It’s a setting that leads to incredibly tense player interactions, where a general sense of desperation is underscored by the fact that there are only so many supplies to go around. DayZ is a game of standoffs, uneasy alliances, and virtual kidnappings. If the best stories come from moments of adversity, then DayZ is the ultimate compendium of survival tales.

Rust mimics a lot of what makes DayZ great, but in a wholly different setting. Whereas Chernarus feels like a world in ruins, home to the dwindling vestiges of humanity, Rust is just the opposite–there’s almost a prehistoric feel to it. Beginning the game with little more than a rock, you must hunt animals for meat and gather enough wood to build a crude shelter. As time goes on, you begin to craft tools, weapons, and larger, increasingly complex player-built homes. It’s a game whose learning curve could easily double for a human evolution chart.

You eventually reach a point in Rust where you no longer feel like you’re scraping by, but genuinely thriving. It’s a sense of progress best seen in the homes and team bases that people have crafted across the game’s various servers. In my travels throughout Rust, I’ve seen sturdy fortresses flanked by rows of spikes, seaside villas with sprawling balconies, and massive watchtowers looming above the landscape like the Eye of Sauron.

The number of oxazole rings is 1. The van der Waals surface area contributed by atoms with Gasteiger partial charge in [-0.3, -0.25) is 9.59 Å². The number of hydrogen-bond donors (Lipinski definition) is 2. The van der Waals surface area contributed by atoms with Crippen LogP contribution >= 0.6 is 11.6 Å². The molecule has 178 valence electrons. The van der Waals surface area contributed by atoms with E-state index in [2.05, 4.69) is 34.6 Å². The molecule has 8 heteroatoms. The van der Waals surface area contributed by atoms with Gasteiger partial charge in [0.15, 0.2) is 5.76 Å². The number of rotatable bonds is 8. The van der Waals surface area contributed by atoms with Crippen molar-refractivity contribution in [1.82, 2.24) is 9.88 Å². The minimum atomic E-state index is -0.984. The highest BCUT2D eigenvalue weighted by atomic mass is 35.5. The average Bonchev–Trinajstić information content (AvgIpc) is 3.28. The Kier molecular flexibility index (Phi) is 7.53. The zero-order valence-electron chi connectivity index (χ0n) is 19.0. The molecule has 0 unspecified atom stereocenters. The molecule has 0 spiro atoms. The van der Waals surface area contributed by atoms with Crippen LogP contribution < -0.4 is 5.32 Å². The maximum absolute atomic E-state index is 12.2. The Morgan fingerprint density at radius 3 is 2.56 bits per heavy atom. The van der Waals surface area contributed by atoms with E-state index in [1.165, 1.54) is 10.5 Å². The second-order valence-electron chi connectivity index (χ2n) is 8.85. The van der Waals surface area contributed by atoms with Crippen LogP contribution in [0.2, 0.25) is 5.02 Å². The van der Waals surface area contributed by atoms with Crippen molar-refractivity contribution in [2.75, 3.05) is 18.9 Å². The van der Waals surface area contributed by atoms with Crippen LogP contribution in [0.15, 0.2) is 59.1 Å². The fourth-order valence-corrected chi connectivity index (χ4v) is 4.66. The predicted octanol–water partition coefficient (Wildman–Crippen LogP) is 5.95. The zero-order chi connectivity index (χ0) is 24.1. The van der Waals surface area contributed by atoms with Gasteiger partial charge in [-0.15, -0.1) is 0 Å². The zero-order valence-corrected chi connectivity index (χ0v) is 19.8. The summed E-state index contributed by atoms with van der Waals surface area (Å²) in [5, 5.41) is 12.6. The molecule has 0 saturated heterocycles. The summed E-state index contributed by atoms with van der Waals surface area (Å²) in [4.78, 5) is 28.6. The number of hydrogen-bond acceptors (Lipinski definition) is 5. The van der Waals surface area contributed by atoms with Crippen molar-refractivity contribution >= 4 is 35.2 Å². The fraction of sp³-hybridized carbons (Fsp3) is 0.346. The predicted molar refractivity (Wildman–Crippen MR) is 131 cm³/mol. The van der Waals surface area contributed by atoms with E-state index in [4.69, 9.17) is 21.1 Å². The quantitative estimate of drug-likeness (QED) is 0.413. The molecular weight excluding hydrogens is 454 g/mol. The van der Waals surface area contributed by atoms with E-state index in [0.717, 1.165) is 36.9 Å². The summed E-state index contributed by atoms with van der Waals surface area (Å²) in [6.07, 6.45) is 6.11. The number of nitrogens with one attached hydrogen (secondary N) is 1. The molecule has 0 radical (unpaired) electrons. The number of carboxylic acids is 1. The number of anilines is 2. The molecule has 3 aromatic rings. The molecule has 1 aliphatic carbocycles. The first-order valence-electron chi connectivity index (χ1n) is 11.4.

This is a world on the upswing, and that slow crawl toward civilization has a tendency to rub off on players. Rarely have I struggled to find players willing to trade items, team up to take on some of the bigger wild animals like bears, or just offer advice over voice chat when we’re crossing paths. At one point, while on the verge of starvation, I wandered up to a fortified encampment and pleaded with its denizens to allow me in. They ushered me inside and gave me food on the condition that I do their dirty work–collecting wood and various resources–while they expanded their base. It was great. I was finally part of a crew. And then a zombie attacked me while I was chopping down a tree, and I never saw them again.